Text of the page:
5. Scott Pilgrim vs. the World
Edgar Wright's third film is a visually astounding and heartfelt love letter to all things comic-book and video game, with a beautifully-judged coming-of-age story at its centre. Career-best performances from Michael Cera and Mary Elizabeth Winstead elevate the film above other quirky teen affairs to create a film as much about accepting responsibility as it is about defeating psychic vegans. A hilarious film which never misses a beat.Full review available here

4. Kick-Ass
After grabbing our attention with Stardust, Matthew Vaughn turns comic-book conventions on their heads in this flesh-ripping adaptation of Mark Millar's comics. The film combines knowing humour with rich pastiches of Batman and Spiderman, approaching the darker and tougher aspects of comics while keeping its tongue firmly in cheek. Visually outstanding and with brilliant stunt choreography, this represents a real departure from the light-to-dark cycle of comic adaptations and set the bar high for Christopher Nolan's next work.Full review available here

3. The Social Network
David Fincher returns to form spectularly with an intelligent, intriguing and labyrinthine examination of the founding of Facebook. Combining the visual intimidation of Zodiac with a razor-sharp script from Aaron Sorkin, Fincher manages to do what Noah Baumbach never managed: to take a bunch of hideous, chauvinistic intellectuals and make them engaging and entertaining. But the film is also a gripping analysis of the way in which technology comes between friends, the ruthlessness of capitalism and the changing nature of nerds.Full review available here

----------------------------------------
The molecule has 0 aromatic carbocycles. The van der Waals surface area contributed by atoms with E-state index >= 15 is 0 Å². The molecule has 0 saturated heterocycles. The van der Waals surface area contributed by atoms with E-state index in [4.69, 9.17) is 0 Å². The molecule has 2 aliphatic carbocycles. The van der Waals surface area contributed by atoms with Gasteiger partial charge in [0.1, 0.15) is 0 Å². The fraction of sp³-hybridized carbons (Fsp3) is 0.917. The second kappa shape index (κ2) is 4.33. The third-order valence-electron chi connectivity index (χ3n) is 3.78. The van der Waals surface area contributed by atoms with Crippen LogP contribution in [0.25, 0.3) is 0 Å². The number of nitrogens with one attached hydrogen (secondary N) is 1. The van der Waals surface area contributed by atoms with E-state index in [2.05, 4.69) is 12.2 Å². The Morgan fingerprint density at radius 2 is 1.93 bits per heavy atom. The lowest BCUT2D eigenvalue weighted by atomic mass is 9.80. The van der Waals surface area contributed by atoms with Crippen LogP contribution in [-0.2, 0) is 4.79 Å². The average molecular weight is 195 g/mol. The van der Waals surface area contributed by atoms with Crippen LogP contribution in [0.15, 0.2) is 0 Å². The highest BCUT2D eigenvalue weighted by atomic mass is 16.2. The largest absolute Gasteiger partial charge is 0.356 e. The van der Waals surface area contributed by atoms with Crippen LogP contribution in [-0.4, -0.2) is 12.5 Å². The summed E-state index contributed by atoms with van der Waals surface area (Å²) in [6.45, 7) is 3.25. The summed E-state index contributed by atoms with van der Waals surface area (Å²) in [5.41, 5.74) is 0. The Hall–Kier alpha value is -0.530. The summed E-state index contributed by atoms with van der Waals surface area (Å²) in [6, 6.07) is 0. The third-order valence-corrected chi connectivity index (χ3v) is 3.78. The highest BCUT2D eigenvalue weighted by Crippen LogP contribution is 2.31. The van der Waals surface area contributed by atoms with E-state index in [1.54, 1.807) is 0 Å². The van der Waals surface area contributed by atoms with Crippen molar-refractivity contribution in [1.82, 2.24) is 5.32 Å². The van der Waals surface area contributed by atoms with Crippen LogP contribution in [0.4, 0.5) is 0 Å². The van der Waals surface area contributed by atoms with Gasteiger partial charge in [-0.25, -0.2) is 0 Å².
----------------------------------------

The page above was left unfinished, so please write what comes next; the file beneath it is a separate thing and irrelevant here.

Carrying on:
2. A Single Man
Colin Firth gives a career-best performance in Tom Ford's ravishing and heartbreaking debut based on a story by Christopher Isherwood. Ford's outstanding visual palette, which draws on the work of Michelangelo Antonioni, is the fitting sheen to a tender examination of grief and the powers of deception which we employ to protect ourselves in everyday life. The film is less a thesis on sexuality than a poignant and meticulous portrait of one man struggling to appear in control when everything about him hints towards chaos and meltdown. An emotional triumph.Full review available here

1. Inception
Having come perilously close with The Prestige, Christopher Nolan finally delivers his masterpiece with a daring blockbuster notable not only for its intelligence but its nuance and emotional resonance. What begins as a heist movie set inside the minds of its protagonists blossoms into a full-blown examination of dreams, addiction, grief and redemption, contained in a brilliantly designed cinematic world and underscored by spectacular action. Inception is the pinnacle of Nolan's career, marrying thematic complexity with visual astonishment to create a memorably mesmerising masterpiece.Full review available here

Honourable Mentions
Shutter Island (USA, dir. Martin Scorsese)
The Kids Are All Right (USA, dir. Lisa Cholodenko)
The Killer Inside Me (UK, dir. Michael Winterbottom)
Winter's Bone (USA, dir. Debra Granik)

Roll on 2011 :)

Daniel x